4. Floaters and Flashes 

Floaters, shadows, or flashes can appear as small spots or cobweb-like shapes drifting across your field of vision. 

The most common causes are age-related changes within the vitreous, a gel-like substance that fills the inside of the eye. As we age, the vitreous becomes more liquid. Clumps of protein and debris cast shadows onto the retina as they move and ‘float’ through the vitreous. 

In some cases, floaters and flashes can also be a symptom of ocular migraines, which are characterized by temporary visual disturbances or the presence of visual auras, with or without headache. 

Other, more serious causes of floaters can be retinal tears or detachments. This occurs when the light-sensitive retinal tissue at the back of the eye becomes separated from its underlying support fiber. This can cause flashes of bright light, like fireworks, as well as the appearance of floaters. If you experience any of these symptoms or the appearance of a falling curtain in your field of vision, seek immediate help to prevent permanent vision loss.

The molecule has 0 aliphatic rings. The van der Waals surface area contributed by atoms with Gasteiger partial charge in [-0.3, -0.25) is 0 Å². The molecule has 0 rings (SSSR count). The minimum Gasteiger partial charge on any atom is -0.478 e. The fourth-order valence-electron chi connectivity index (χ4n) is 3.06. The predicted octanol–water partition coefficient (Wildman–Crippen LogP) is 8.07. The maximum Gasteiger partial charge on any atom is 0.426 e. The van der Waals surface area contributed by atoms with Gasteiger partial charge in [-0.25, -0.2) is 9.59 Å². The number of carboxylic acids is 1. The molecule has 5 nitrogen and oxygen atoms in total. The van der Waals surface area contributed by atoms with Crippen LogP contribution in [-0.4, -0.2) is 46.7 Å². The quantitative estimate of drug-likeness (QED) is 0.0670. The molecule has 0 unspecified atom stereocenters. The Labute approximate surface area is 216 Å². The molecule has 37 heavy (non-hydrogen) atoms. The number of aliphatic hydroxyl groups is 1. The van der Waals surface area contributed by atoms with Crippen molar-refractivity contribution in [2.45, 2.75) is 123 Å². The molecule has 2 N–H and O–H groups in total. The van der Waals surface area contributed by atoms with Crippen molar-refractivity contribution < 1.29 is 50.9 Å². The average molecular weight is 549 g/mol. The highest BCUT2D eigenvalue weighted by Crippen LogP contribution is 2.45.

Macular holes and retinal artery occlusion are other, less common conditions that may cause floaters and flashes and lead to severe vision loss if not treated promptly.   

In any of these cases it’s essential to seek appropriate treatment, which may include monitoring, medication, or surgery.  


5. Sensitivity to Light  

The experience of sudden eye pain when exposed to bright light is also known as photophobia.  Symptoms of photophobia are discomfort, pain, uncontrollable blinking and even headaches. Photophobia can be caused by such relatively minor issues as corneal abrasion or eye infection, to more serious conditions such as uveitis, retinal detachment or meningitis.